A defining characteristic of crystalline solids is that their constituent atoms are arranged in a spatially periodic way. In fancy lingo, the atomic configuration breaks continuous translational and rotational invariance (that is, it picks out certain positions and orientations in space from an infinite variety of possible choices), but preserves discrete translational invariance (and other possible symmetries).

The introduction of a characteristic spatial length scale, or equivalently a spatial frequency, is a big deal, because when other spatial length scales in the physical system coincide with that one, there can be big consequences. For example, when the wavelength of x-rays or electrons or neutrons is some integer harmonic of the (projected) lattice spacing, then waves scattered from subsequent (or every second or every third, etc.) plane of atoms will interfere constructively - this is called the Bragg condition, is what gives diffraction patterns that have proven so useful in characterizing material structures. Another way to think about this: The spatial periodicity of the lattice is what forces the momentum of scattered x-rays (or electrons or neutrons) to change only by specified amounts.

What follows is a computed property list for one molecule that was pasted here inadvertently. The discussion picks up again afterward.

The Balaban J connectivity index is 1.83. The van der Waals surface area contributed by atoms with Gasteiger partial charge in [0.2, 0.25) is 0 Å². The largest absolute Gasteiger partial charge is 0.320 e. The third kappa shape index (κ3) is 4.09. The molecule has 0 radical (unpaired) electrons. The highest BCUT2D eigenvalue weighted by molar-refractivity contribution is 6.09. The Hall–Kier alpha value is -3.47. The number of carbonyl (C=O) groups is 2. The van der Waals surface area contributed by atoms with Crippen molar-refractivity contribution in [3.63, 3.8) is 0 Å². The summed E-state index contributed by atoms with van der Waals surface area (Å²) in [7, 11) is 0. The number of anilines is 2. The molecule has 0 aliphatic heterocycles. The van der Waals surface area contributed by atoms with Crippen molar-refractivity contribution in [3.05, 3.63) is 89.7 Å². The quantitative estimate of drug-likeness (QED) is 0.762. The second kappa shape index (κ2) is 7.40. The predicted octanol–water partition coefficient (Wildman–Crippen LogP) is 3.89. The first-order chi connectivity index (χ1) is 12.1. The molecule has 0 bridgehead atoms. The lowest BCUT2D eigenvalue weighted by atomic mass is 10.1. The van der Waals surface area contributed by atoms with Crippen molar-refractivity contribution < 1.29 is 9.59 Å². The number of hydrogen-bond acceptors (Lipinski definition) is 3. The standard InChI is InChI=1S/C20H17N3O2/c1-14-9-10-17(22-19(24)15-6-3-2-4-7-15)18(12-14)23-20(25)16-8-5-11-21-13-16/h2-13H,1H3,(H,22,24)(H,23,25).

It gets better. When the wavelength of electrons bound in a crystalline solid corresponds to some integer multiple of the lattice spacing, this implies that the electrons strongly "feel" any interaction with the lattice atoms - in the nearly-free-electron picture, this matching of spatial frequencies is what opens up band gaps at particular wavevectors (and hence energies). Similar physics happens with lattice vibrations. Similar physics happens when we consider electromagnetic waves in spatially periodic dielectrics. Similar physics happens when looking at electrons in a "superlattice" made by layering different semiconductors or a periodic modulation of surface relief.

One other important point. The idea of a true spatial periodicity really only applies to infinitely large periodic systems. If discrete translational invariance is broken (by a defect, or an interface), then some of the rules "enforced" by the periodicity can be evaded. For example, momentum changes forbidden for elastic scattering in a perfect infinite crystal can take place at some rate at interfaces or in defective crystals. Similarly, the optical selection rules that must be rigidly applied in perfect crystals can be bent a bit in nanocrystals, where lattice periodicity is not infinite.

Commensurate spatial periodicities between wave-like entities and lattices are responsible for electronic and optical bandgaps, phonon dispersion relations, x-ray/electron/neutron crystallography, (crystal) momentum conservation and its violation in defective and nanoscale structures, and optical selection rules and their violations in crystalline solids. Rather far reaching consequences!